Consumers are becoming increasingly aware of the need to make sustainable lifestyle choices in the face of the climate crisis. At the same time, companies and decision-makers with larger economic footprints and purchasing power are responding to this consumer demand while recognizing the business case for decarbonization.

Technology companies in particular have become leaders in reducing energy use and investing in low- and no-carbon energy generation to power their business operations. These same companies have also developed consumer devices that facilitate climate-friendly choices. Tackling the many causes of the climate crisis means reducing emissions wherever possible, and by enabling consumers to take part in this movement—and leading the way on carbon-free power purchases—the tech industry could make meaningful impacts across the entire economy.

We’re all facing the reality of the climate crisis

It is widely understood that the climate crisis is already having profound effects on the global economy and public health, and these will only intensify over time. Extreme weather events are becoming more common and will continue to affect infrastructure and day-to-day life for millions around the globe. With such wide-reaching implications, consumers and businesses are equally incentivized to take action.

Consumers are demanding that businesses show leadership in the shift toward sustainability by improving the environment and making climate-conscious decisions easier for everyone. A recent report indicates that 81 percent of global respondents strongly believe companies should help to improve the environment, and a 2018 survey found that 88 percent of U.S. and U.K. consumers want brands to help them be more environmentally conscious. Companies are facing pressure from these eco-conscious customers, along with the risk of annual losses reaching “hundreds of billions of dollars by the end of the century,” according to the Fourth National Climate Assessment, released last year. As a result, tech companies are taking a two-pronged approach by reducing emissions in their own operations and developing smart devices that simplify consumers’ choices about energy use and make it easier to live sustainably.

Technology companies must continue to show corporate leadership

Large amounts of energy are required to power the systems and infrastructure that keep our connected lives running smoothly, and customers have ever-higher expectations of technology companies and product manufacturers when it comes to climate action. Fortunately, our industry is stepping up to the plate, and as of 2018 tech companies were contracting more renewable energy than any other sector of the global economy. At Google, we recently announced that we had purchased enough renewable energy to power our global operations for the second year running. Facebook is on track to achieve a similar goal by next year, and Apple is greening its value chain, with an increasing number of suppliers committing to the target of 100 percent renewable energy.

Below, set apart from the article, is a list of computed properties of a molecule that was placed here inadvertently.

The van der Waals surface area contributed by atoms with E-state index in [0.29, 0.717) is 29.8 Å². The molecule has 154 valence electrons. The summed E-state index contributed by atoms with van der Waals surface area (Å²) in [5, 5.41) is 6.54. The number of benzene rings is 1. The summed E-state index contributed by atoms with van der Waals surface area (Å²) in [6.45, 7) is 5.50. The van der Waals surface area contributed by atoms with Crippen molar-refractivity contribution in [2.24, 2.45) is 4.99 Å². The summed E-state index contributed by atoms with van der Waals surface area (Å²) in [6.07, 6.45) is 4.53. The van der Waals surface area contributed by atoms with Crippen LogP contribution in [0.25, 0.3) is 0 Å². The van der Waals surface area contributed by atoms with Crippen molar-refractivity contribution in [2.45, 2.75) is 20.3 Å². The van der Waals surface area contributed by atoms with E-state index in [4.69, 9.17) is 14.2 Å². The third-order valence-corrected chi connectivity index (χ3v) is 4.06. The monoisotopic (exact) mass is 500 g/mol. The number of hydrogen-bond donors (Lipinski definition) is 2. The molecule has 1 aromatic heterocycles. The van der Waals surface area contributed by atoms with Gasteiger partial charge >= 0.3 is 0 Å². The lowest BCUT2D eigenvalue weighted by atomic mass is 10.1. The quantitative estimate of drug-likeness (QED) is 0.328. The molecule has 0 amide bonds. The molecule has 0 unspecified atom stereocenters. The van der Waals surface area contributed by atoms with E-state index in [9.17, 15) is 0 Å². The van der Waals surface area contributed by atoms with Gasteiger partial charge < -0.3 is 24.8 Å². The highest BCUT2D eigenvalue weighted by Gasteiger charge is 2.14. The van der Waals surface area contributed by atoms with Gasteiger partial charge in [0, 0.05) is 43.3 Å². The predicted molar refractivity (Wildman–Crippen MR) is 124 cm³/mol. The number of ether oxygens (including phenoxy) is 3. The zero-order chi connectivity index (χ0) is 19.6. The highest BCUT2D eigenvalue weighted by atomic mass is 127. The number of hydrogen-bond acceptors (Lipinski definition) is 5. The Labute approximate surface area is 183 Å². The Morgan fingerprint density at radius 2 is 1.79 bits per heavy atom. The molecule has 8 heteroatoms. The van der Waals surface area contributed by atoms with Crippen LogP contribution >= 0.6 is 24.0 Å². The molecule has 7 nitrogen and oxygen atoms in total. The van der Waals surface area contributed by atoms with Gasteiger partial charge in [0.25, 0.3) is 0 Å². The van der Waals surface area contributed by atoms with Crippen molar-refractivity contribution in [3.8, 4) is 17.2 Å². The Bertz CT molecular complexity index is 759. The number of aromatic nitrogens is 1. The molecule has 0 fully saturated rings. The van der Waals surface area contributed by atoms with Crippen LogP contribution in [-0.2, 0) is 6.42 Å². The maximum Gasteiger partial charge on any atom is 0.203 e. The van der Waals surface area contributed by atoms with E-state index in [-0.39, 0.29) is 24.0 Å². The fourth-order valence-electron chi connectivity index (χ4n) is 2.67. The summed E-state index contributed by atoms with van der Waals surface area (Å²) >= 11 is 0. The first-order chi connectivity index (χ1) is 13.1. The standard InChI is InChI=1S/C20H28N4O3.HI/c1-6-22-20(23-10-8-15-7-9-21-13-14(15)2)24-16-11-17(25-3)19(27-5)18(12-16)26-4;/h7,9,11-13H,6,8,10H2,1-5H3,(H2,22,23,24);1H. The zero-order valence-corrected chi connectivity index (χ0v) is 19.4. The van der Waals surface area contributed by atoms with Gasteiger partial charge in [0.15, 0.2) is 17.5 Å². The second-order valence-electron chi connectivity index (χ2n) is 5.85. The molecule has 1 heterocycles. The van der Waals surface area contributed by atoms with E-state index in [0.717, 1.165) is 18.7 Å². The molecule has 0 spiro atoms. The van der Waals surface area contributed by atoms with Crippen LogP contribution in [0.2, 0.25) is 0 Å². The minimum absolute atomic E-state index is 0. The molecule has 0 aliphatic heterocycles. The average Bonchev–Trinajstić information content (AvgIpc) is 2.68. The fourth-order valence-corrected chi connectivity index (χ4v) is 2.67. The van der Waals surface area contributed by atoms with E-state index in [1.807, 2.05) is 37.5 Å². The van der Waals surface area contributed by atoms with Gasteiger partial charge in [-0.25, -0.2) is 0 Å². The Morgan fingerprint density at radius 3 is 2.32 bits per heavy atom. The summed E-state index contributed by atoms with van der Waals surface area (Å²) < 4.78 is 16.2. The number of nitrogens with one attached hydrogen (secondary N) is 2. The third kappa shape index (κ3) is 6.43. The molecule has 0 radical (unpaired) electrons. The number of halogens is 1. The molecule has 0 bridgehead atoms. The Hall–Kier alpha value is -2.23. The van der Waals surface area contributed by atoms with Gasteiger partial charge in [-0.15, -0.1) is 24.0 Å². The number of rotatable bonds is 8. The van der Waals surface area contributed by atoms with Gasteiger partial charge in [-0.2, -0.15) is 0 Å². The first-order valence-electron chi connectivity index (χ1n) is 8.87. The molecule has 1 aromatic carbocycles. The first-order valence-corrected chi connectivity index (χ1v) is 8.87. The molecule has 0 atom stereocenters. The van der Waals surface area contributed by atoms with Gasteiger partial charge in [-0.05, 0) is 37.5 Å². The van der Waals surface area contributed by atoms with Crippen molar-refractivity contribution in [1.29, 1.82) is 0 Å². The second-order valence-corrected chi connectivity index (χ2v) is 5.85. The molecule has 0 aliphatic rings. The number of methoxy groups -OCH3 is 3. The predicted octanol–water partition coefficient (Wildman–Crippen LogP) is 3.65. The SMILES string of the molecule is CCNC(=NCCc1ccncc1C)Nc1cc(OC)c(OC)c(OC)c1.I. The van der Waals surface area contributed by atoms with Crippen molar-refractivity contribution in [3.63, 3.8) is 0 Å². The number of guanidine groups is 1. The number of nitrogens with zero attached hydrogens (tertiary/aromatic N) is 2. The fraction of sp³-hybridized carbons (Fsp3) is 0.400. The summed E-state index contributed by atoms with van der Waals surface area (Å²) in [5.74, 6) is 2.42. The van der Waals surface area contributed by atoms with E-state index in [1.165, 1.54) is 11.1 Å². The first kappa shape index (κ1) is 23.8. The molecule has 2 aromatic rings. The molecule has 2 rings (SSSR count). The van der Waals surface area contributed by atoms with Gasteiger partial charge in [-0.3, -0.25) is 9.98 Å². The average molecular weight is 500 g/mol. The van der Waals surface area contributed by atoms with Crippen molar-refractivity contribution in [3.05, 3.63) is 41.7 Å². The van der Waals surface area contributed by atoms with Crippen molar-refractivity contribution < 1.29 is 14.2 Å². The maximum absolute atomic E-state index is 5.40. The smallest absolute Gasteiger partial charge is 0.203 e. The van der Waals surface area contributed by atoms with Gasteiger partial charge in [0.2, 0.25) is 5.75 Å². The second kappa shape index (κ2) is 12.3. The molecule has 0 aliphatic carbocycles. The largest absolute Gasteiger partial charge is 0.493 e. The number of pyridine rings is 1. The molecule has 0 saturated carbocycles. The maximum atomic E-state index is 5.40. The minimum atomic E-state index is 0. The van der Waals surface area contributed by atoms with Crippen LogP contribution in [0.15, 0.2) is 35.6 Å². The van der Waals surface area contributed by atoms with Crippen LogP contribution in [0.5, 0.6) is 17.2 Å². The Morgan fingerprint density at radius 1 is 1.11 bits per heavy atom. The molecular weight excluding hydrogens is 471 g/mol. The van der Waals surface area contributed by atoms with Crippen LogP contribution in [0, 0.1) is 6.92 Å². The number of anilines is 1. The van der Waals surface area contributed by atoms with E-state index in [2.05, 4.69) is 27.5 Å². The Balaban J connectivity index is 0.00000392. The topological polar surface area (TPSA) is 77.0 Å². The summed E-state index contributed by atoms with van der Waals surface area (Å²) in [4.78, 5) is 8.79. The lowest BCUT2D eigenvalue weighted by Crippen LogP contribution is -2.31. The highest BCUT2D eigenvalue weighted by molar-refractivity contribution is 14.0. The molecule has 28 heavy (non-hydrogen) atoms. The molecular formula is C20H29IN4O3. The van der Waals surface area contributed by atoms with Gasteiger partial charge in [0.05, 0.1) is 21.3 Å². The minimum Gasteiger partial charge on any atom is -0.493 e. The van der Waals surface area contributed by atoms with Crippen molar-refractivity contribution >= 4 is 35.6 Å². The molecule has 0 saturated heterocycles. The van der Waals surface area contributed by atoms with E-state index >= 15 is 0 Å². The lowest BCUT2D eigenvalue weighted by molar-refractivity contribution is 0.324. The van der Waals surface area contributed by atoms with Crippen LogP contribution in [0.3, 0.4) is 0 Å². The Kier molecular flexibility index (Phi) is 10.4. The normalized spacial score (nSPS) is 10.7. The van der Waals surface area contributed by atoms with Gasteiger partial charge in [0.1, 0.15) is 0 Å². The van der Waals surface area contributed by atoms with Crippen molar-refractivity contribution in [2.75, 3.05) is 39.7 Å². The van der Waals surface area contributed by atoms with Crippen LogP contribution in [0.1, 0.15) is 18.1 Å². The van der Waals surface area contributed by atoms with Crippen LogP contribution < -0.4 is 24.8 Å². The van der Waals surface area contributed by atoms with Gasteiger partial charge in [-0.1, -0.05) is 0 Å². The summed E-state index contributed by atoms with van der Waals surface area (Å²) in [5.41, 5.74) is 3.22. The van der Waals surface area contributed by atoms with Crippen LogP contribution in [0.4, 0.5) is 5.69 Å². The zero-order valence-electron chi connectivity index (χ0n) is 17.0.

The importance of these climate actions is highlighted in the Global Climate Action Summit’s Exponential Climate Action Roadmap, a comprehensive resource that outlines strategies for reaching emissions-reduction targets set in the Paris Climate Agreement. Beyond stating the value of corporate emissions reductions, the Roadmap reiterates a request already being made by consumers—for the tech industry to simplify customers’ eco-conscious decisions.

Smart devices and connected homes help consumers save energy

At Google Nest, we are working to help consumers achieve widespread adoption of energy-saving devices because we know smart technology resources can play a critical role in addressing these broad challenges. For example, in 2018 Nest thermostats helped our customers save 10 terawatt-hours of energy, equivalent to the amount of renewable energy that Google purchased for all operations that year. As we make smart technology more accessible to more people, our impact will only continue to grow.

Connected homes (including, but not limited to, those with smart thermostats) help streamline consumers’ daily decisions about resource consumption in a holistic way. Connected devices can make sustainability an easier choice by saving energy automatically, with permission, on behalf of busy households. These savings benefit customers, as well as the utilities generating and delivering the energy, while also reducing energy use and greenhouse gas emissions.

Tackling the many causes of climate change means reducing emissions wherever possible, and tech companies in particular must continue to innovate and show leadership in this effort, both in their business operations and in the products they develop for consumers. There is no single easy change that can end the climate crisis, but reducing our greenhouse gas emissions while increasing access to smart tech can and should be in our climate-action arsenal.